1889: Fatal accident to Mr. F. C. Candy

On Wednesday night about eleven o’clock Mr. Frederick Charles Candy, in company with Mr. Dennis Dorey, were returning from Swanage to Kingston, the latter driving a spirited horse in a two-wheeled trap. They pulled up at the Eldon Arms, the home of Mr. Candy, and Mr. Dorey alighted, leaving Mr. Candy in the trap. He had barely tucked the reins through the ring of the pad when the horse moved on, slipping on the frosty ground, and started off at once. Mr. Dorey held on to the bridle for about 100 yards, when the shaft struck him in the mouth and knocked him down and the wheel went over him. The horse at the time was galloping at a furious rate and near the rectory gate Mr. Candy was thrown out against the wall. Dr. Hawkins was summoned from Corfe, but on his arrival deceased had been dead some time. Fuller details of the sad catastrophe were elicited at the inquest which was held on Thursday, at the Eldon Arms Inn, before Mr. Henry Symonds (deputy-coroner), and a jury, of whom Mr. Medd was foreman. The body having been viewed, the following evidence was adduced : –
Dennis Dorey said he lived at Barnstone and was a farmer. On Wednesday evening he and deceased went to Swanage together. Witness drove a horse in a two-wheeled trap. They left Swanage about half-past nine, and everything went well till they got back to Kingston. Then witness pulled up and got out of the trap, leaving deceased in it. Miss Candy was standing at the door. Witness intended returning home in the direction of Corfe Castle, and the horse’s head was turned that way. They both intended to get out of the trap at Kingston. Witness had just got down and tucked the reins through the ring of the pad, when the horse (a young one only broken in this winter) moved on, slipping on the frosty grounds, and started off at once. Nothing happened to startle the horse. Witness held on to the bridle for over 100 yards, when the shaft struck him in the mouth and knocked him down and the wheel went over him. When he fell the horse had got into a gallop. He did not think deceased tried to get out of the trap, nor did he cry out. Miss Candy ran after them. When witness fell the horse broke away, and a little way further on (close to the rectory gate) the trap struck against the stone wall. He did not see what happened, but he was not insensible. With the assistance of Miss Candy he went to the inn. The horse had never bolted before, and had stopped there scores of times.

Elizabeth Candy said her brother (the deceased) was 22 years of age and had been managing the Eldon Arms for her father. About a-quarter to eleven on Wednesday evening Mr. Dorey and her brother returned, driving up to the front door first and then across to the stable. She afterwards saw Mr. Dorey trying to hold the horse, which was endeavouring to break away. It was too dark for her to see her brother, but she ran down the hill and saw Mr. Dorey knocked down, and the horse run up against the wall. She picked Mr. Dorey up and helped him home, and then, in company with P.C. Ellis, went to look for her brother. Mr. Dorey appeared to be perfectly sober, and nothing she saw led her to believe they were not fit to look after the horse. The horse was young and she had frequently ridden behind it.

Richard Frost deposed to hearing the young men return, and to following Miss Candy and P.C. Ellis to where deceased was found.

P.C. Ellis said about a-quarter to eleven on the evening in question he was near Afflington barn, and the two young men passed him on their way to Kingston, and said. “Good night;” the horse going at a good canter. When he got to within 200 yards of the Eldon Arms he heard a trap going at a tremendous pace down Kingston hill. He saw Miss Candy leading Mr. Dorey, who was holding a handkerchief to his face. Miss Candy came out again in a few minutes with a candle, and they picked up two hats, and then went on to look for Mr. Candy. About 60 yards from the Eldon Arms on the right hand side of the road they saw the trap, and, putting his light under it, they saw deceased lying on the ground between the gutter and the wall. The horse and harness had clean gone and only a slight splinter was off the shafts. Deceased was entangled in the step of the trap. Witness felt his pulse and found he was quite dead. There were very severe injuries about the head and a large quantity of blood about, which ran down the gutter a long way. Deceased’s left ear and eye and mouth were injured. With assistance he afterwards got deceased home.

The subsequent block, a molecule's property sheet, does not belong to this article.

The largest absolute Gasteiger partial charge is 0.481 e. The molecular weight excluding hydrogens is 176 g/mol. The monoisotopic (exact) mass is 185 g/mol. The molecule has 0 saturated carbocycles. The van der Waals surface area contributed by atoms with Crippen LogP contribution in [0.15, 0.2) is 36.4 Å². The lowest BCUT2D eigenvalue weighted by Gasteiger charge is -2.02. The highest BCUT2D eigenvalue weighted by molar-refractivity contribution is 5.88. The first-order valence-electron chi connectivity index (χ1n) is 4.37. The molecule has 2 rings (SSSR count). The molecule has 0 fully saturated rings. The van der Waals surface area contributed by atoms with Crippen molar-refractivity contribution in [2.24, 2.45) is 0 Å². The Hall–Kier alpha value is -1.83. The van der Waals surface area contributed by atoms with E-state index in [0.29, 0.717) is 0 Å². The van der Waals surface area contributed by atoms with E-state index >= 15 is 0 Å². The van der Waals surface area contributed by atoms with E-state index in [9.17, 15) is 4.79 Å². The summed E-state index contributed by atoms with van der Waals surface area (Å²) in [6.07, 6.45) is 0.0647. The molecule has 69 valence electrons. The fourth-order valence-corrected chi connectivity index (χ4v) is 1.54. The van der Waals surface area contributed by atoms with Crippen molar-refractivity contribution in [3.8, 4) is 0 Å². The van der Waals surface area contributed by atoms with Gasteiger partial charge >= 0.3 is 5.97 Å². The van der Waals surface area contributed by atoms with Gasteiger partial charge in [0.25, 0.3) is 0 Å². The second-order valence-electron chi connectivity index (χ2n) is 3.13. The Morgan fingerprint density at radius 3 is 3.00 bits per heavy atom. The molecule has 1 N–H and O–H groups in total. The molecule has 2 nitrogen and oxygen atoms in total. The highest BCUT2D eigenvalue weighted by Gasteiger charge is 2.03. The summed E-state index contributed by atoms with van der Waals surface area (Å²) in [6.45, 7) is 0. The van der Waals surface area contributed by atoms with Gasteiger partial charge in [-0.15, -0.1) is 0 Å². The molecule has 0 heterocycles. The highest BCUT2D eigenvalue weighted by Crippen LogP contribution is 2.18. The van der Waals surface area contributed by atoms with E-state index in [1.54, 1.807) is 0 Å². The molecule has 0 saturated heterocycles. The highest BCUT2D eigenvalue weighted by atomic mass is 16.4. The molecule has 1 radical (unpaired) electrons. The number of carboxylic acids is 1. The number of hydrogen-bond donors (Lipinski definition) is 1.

The Coroner briefly summed up, characterising it as a very sad accident, which they all deplored.

The jury returned a verdict of “Accidental death,” and generously gave their fees to the Dorset County Hospital.


The funeral took place on Monday afternoon, when a large concourse of friends from far and near attended to pay a last tribute of regard and esteem to one so highly respected and beloved. The cortege left the Eldon Arms for the old parish church shortly after two o’clock, and besides the immediate relatives considerably over one hundred followed. The mournful procession included Mr. and Mrs. George Candy, their second son and daughter, their third son and daughter, Mr. Charles Candy and daughter (Bournemouth), Mr. Lewis Ash, Mr. And Mrs. Frost, Master and Miss Dorey, Mr. T. Cooper (Messrs. Devenish and Co’s. representative), Mr. H. W. Green (stationmaster, Corfe Castle), Captain Harrison, Messrs. F. Yearsley, F. Hibbs, Speed, G. Hobbs, Dorey, James Whittle, G. Elmes (Wareham), C. Smith (Arne), Caines and Son (Renscombe, J. Snook and Son, H.Stickland, Cleal, W. Stevens, W. Moss, T. Vye, S. Moss, Shittler. T. Luther, A. Stickland, Pople Gillman, J. Williams, Senior, E. Smith (Corfe Castle). W. H. Burt, W. Linnington, King (Herston). R. Hayman (Dorchester), Smith (Eastington), A. Burbidge (Swanage), F. Jackson (Encombe), R. E. Pinney (Backnowle), J. Hughes (Kingstone), and many others. At the church the funeral party were met by the Rev. S. C. Spencer-Smith, who conducted the service. On entering the sacred building the choir, under the leadership of Mr. W. Dorey, organist, sang the hymn “When our heads are bowed in woe”, and, after the solemn service had been performed, hymn 197. The procession was reformed and proceeded to the newly consecrated piece of ground, where the body was interred. The corpse was conveyed on a hand bier, supported by six men from Lord Eldon’s estate, and a large number of wreaths and crosses were presented. Among those sending these floral offerings being Mr. A. Burbidge, Miss Danilly, Mr. And Mrs. F. Jackson, Mr. Smith, Mr. And Mrs. C. S. James (London), Mrs. Evans (Dorchester), Mr. And Mrs. Green (Corfe), Miss Vincent (Victoria Hotel, Swanage), Mr. R. Cann (Wareham), Mr. F. Hibbs, Mr. G. Hobbs, Mr. E. Penna (Clapham), Mr. Bulpitt (Southsea), Mr. T. Cooper (Abbotsbury), Mr. D. Dorey (Barnstone), Mr. J. Uphill (gardener, Encombe House), Dr. Woodford Daniel (Wareham), Mr. George Whittle (Wareham), Mr. And Mrs. William Merson (Bournemouth), Mrs. Hoare (Swanage), Mrs. Frost (Kingston), and others. The inscription on the coffin was “Frederick Charles Candy, died January 2nd, 1889. Aged 22 years. Many letters of condolence were received from friends, who for various reasons were unable to attend the funeral. The late Mr. Candy was a great favourite with all who knew him, and much sympathy is felt with Mr. And Mrs. Candy and the family in their sad and sudden bereavement.